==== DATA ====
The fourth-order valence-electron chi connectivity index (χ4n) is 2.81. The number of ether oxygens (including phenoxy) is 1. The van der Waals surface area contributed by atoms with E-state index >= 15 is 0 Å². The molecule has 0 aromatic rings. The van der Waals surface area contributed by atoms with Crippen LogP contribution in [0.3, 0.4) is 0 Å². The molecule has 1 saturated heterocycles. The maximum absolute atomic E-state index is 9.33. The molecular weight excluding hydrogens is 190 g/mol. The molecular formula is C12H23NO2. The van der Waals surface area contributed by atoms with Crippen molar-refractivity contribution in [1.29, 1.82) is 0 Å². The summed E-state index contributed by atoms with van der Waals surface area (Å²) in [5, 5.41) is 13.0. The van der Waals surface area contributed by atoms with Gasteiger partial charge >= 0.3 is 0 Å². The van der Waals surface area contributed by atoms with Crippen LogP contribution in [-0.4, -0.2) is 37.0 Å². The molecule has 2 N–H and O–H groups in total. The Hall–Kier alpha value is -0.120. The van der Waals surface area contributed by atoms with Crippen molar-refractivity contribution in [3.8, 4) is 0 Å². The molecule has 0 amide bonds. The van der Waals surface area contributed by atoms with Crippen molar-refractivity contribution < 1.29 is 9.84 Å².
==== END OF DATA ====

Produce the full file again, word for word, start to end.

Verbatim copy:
The fourth-order valence-electron chi connectivity index (χ4n) is 2.81. The number of ether oxygens (including phenoxy) is 1. The van der Waals surface area contributed by atoms with E-state index >= 15 is 0 Å². The molecule has 0 aromatic rings. The van der Waals surface area contributed by atoms with Crippen LogP contribution in [0.3, 0.4) is 0 Å². The molecule has 1 saturated heterocycles. The maximum absolute atomic E-state index is 9.33. The molecular weight excluding hydrogens is 190 g/mol. The molecular formula is C12H23NO2. The van der Waals surface area contributed by atoms with Crippen molar-refractivity contribution in [1.29, 1.82) is 0 Å². The summed E-state index contributed by atoms with van der Waals surface area (Å²) in [5, 5.41) is 13.0. The van der Waals surface area contributed by atoms with Gasteiger partial charge >= 0.3 is 0 Å². The van der Waals surface area contributed by atoms with Crippen LogP contribution in [-0.4, -0.2) is 37.0 Å². The molecule has 2 N–H and O–H groups in total. The Hall–Kier alpha value is -0.120. The van der Waals surface area contributed by atoms with Crippen molar-refractivity contribution in [3.8, 4) is 0 Å². The molecule has 0 amide bonds. The van der Waals surface area contributed by atoms with Crippen molar-refractivity contribution < 1.29 is 9.84 Å².